How Russia fired up India’s freedom movement

“There is no end to the acts of violence and plunder which goes under the name of the British system of government in India,” Lenin pointed out in his work 'Inflammable Material in World Politics'. Source: Denis Evstafev / RIA Novosti

“There is no end to the acts of violence and plunder which goes under the name of the British system of government in India,” Lenin pointed out in his work 'Inflammable Material in World Politics'. Source: Denis Evstafev / RIA Novosti

Both the peacenik Mohandas Gandhi as well as firebrand revolutionaries found inspiration in the methods practised by Russians to win freedom from tyranny.

It was the first Russian Revolution, in 1905, that fired up the imagination of Indian revolutionaries. Mohandas Gandhi regarded it as “the greatest event of the present century” and “a great lesson to us”. India was also switching to this “Russian remedy against tyranny,” Gandhi said.

The revolution made a big impact also on the minds of Indian revolutionaries who, unlike the ‘Moderates’ and the ‘Extremists’ of the Congress party, intended to get absolute independence by adopting revolutionary methods as practised by Russians.

The Bengalee newspaper declared in a May 25, 1906 editorial: “The revolution that has been affected in Russia after years of bloodshed...may serve as a lesson to other governments and other peoples.”

The Yugantar issued a threat: “In every country there are plenty of secret places where arms can be manufactured.” It advocated the plundering of post offices, banks and government treasuries for financing revolutionary activities. The newspaper also observed that “not much physical strength was required to shoot Europeans”.

The Indian Sociologist said in its December 1907 issue: “Any agitation in India must be carried out secretly and the only methods which can bring the English to their senses are the Russian methods vigorously and incessantly applied until the English relax their tyranny and are driven out of the country.”

These incendiary articles had an immediate impact, and within a year bombs were exploding and bullets flying across India. On April 30, 1908, Prafulla Chaki and Khudiram Bose threw a bomb on a carriage in Muzzafarpur in order to kill Douglas Kingsford, the chief presidency magistrate, but by mistake killed two women travelling in it.

Praising the bomb throwers, the newspaper Kal wrote: “The people are prepared to do anything for the sake of Swaraj (self rule) and they no longer sing the glories of British rule. They have no dread of British power. It is simply a question of sheer brute force. Bomb-throwing in India is different from bomb-throwing Russia. Many of the Russians side with their government against these bomb-throwers, but it is doubtful whether much sympathy will be found in India. If even in such circumstances Russia got the Duma, then India is bound to get Swarajya.”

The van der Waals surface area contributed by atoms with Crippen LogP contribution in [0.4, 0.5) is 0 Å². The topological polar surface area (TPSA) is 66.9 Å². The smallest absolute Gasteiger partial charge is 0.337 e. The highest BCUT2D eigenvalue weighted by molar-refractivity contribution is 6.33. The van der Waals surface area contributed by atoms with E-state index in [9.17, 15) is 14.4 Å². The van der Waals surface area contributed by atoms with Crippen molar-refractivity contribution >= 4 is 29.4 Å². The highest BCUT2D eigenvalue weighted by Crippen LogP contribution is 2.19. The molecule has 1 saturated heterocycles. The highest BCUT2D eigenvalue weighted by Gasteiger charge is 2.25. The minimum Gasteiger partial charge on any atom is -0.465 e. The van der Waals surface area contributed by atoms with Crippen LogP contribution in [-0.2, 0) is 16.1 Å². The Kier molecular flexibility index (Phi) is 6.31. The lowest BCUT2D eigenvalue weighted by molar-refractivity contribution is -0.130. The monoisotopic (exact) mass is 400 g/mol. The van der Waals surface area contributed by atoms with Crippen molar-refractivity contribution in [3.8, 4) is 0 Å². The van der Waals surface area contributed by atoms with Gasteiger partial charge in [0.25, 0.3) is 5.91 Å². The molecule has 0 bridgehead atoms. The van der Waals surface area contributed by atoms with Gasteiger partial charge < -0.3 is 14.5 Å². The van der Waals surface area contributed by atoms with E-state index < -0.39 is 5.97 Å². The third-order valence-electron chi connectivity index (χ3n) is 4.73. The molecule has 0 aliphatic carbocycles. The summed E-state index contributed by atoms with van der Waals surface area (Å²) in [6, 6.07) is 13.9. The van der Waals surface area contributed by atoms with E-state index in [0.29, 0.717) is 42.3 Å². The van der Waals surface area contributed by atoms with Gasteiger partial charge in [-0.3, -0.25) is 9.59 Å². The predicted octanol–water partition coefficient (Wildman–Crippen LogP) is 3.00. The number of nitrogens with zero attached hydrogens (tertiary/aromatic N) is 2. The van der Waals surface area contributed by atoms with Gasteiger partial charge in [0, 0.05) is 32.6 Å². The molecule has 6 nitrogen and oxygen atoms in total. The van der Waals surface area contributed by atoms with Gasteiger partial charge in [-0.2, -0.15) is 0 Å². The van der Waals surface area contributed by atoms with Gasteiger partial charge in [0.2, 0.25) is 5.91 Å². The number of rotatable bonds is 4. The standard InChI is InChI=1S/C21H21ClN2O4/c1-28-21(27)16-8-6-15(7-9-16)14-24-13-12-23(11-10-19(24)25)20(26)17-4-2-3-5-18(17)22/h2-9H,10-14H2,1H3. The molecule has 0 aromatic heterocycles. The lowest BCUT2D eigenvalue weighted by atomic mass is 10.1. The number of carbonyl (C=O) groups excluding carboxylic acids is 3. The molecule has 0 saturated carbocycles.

Chaki committed suicide when caught and Bose, just 18 years old, was hanged. Bal Gangadhar Tilak – known as Gandhi’s political guru – defended the revolutionaries and demanded immediate self rule. He was arrested and a British kangaroo court sentenced him to six years in a Burma jail.

Days after Tilak’s trial, Russian leader Vladimir Lenin published an article titled 'Inflammable Material in World Politics'. He wrote that the British, angered by the mounting revolutionary struggle in India, are “demonstrating what brutes” the European politician can turn into when the masses rise against the colonial system.

“There is no end to the acts of violence and plunder which goes under the name of the British system of government in India,” Lenin pointed out. “Nowhere in the world – with the exception, of course of Russia – will you find such abject mass poverty, such chronic starvation among the people. The most liberal and radical personalities of free Britain…become regular Genghis Khans when appointed to govern India, and are capable of sanctioning every means of “pacifying” the population in their charge, even to the extent of flogging political protestors!”

Blasting the “infamous sentence pronounced by the British jackals on the Indian democrat Tilak”, Lenin predicted that with the Indians having got a taste of political mass struggle, the “British regime in India is doomed”.